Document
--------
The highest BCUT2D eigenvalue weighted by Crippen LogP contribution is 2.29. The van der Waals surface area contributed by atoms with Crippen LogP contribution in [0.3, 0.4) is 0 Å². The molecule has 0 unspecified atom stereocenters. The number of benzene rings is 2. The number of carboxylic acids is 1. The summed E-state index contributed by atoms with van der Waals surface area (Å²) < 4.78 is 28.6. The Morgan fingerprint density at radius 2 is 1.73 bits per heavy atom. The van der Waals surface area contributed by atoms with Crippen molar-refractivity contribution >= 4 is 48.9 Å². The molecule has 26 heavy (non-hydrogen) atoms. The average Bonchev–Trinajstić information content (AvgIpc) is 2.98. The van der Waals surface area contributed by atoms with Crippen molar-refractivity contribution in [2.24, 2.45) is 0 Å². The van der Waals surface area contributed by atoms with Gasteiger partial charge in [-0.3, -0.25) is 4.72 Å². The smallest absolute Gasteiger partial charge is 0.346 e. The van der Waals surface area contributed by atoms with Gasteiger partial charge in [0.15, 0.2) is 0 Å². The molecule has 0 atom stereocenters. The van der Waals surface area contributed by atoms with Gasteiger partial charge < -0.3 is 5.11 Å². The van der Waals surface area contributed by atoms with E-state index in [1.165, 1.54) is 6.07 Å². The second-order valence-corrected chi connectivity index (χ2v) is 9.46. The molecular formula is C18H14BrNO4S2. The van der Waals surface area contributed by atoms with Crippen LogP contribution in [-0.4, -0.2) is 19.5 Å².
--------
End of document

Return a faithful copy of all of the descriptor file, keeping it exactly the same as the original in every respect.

The highest BCUT2D eigenvalue weighted by Crippen LogP contribution is 2.29. The van der Waals surface area contributed by atoms with Crippen LogP contribution in [0.3, 0.4) is 0 Å². The molecule has 0 unspecified atom stereocenters. The number of benzene rings is 2. The number of carboxylic acids is 1. The summed E-state index contributed by atoms with van der Waals surface area (Å²) < 4.78 is 28.6. The Morgan fingerprint density at radius 2 is 1.73 bits per heavy atom. The van der Waals surface area contributed by atoms with Crippen molar-refractivity contribution >= 4 is 48.9 Å². The molecule has 26 heavy (non-hydrogen) atoms. The average Bonchev–Trinajstić information content (AvgIpc) is 2.98. The van der Waals surface area contributed by atoms with Crippen molar-refractivity contribution in [2.24, 2.45) is 0 Å². The van der Waals surface area contributed by atoms with Gasteiger partial charge in [-0.3, -0.25) is 4.72 Å². The smallest absolute Gasteiger partial charge is 0.346 e. The van der Waals surface area contributed by atoms with Gasteiger partial charge in [0.15, 0.2) is 0 Å². The molecule has 0 atom stereocenters. The van der Waals surface area contributed by atoms with Gasteiger partial charge < -0.3 is 5.11 Å². The van der Waals surface area contributed by atoms with E-state index in [1.165, 1.54) is 6.07 Å². The second-order valence-corrected chi connectivity index (χ2v) is 9.46. The molecular formula is C18H14BrNO4S2. The van der Waals surface area contributed by atoms with Crippen LogP contribution in [-0.4, -0.2) is 19.5 Å².